More than 1.3 million Americans will be diagnosed with cancer in 2004. Despite continuing improvements in treatment and prolonged survival, more than half a million Americans will die as a result of cancer. Cancer accounts for one quarter of all deaths in the United States. As the baby boom generation reaches old age in the next several decades, cancer is likely to become the leading cause of death in the United States. Because lifestyle and environmental influences account for a substantial portion of the cancer burden, the importance of efforts in cancer prevention and control is increasingly recognized. Changes in behavior (e.g., reduced smoking, increased screening) are seen to be important contributors to the recent modest decline in cancer rates. Clearly increased efforts to address behavioral factors in cancer prevention and control are warranted. The importance of biopsychosocial and behavioral factors in cancer prevention and control has been highlighted by the National Cancer Institute, as well as outside expert panels. Blue ribbon reports have emphasized the need for new efforts in biopsychosocial research (i.e., the interactions among: biological, psychological, and social processes in cancer etiology, response to treatment, and progression), as well as research initiatives in basic behavioral and social research aimed at increasing our understanding of the mechanisms of behavioral change (e.g., smoking) from the individual level (e.g., risk perception) to the group (e.g., family influences) and society (e.g., social class) levels. These reports also noted the critical need to develop a cadre of highly trained research scientists with the necessary interdisciplinary skills to effectively and efficiently address these complex issues. The goal of the proposed training program is to foster the development of such researchers through a broadly based, multidisciplinary, two year Postdoctoral Training Program in Cancer Prevention and Control, with an emphasis on biobehavioral issues. Trainees will have: an advanced degree in Psychology, Public Health, Medicine, or a related discipline, have demonstrated research abilities, and shown a strong commitment to a career in Cancer Prevention and Control research. The Training Program will include required coursework, as well as direct tutelage in conducting research by an experienced federally funded Mentor in Cancer Prevention and Control and Co-Mentor(s) from different disciplines according to an individualized training plan. Formal didactic training will include a specialized curriculum of formal course work, as well as additional course work as needed to meet the individual training goals of each Trainee, with the guidance of the mentoring team and an Advisory Committee of senior researchers.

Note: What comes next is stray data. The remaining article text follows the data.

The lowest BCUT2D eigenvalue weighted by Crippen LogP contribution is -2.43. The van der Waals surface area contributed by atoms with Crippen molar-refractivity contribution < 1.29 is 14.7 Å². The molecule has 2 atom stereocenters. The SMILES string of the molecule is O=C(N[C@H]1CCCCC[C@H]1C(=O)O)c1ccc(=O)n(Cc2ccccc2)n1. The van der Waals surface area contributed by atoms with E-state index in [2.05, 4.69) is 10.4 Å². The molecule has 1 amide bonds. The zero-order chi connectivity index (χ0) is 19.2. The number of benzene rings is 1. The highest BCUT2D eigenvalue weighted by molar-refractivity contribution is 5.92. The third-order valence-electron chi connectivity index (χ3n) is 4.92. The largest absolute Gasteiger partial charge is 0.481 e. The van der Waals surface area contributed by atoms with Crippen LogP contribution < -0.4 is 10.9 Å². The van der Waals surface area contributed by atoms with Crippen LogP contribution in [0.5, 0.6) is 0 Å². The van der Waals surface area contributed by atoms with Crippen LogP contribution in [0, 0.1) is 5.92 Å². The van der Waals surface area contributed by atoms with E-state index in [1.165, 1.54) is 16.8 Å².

Specific Aim 1. To provide postgraduate trainees with a multidisciplinary specialized curriculum for education in Cancer Prevention and Control that integrates, behavioral, biological, medical, and community perspectives.
Specific Aim 2. To teach postgraduate trainees interdisciplinary research approaches in Cancer Prevention and Control through hands-on participation in ongoing federally-funded research programs involving multidisciplinary collaboration among the training faculty.
Specific Aim 3. To foster the development of independent research careers in Cancer Prevention and Control among trainees through both formal instruction and direct experience with writing research papers and grants, with the guidance of their research mentors.

National Institute of Health (NIH)
National Cancer Institute (NCI)
Education Projects (R25)
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Study Section
Special Emphasis Panel (ZCA1-SRRB-4 (O1))
Program Officer
Myrick, Dorkina C
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Mount Sinai School of Medicine
Internal Medicine/Medicine
Schools of Medicine
New York
United States
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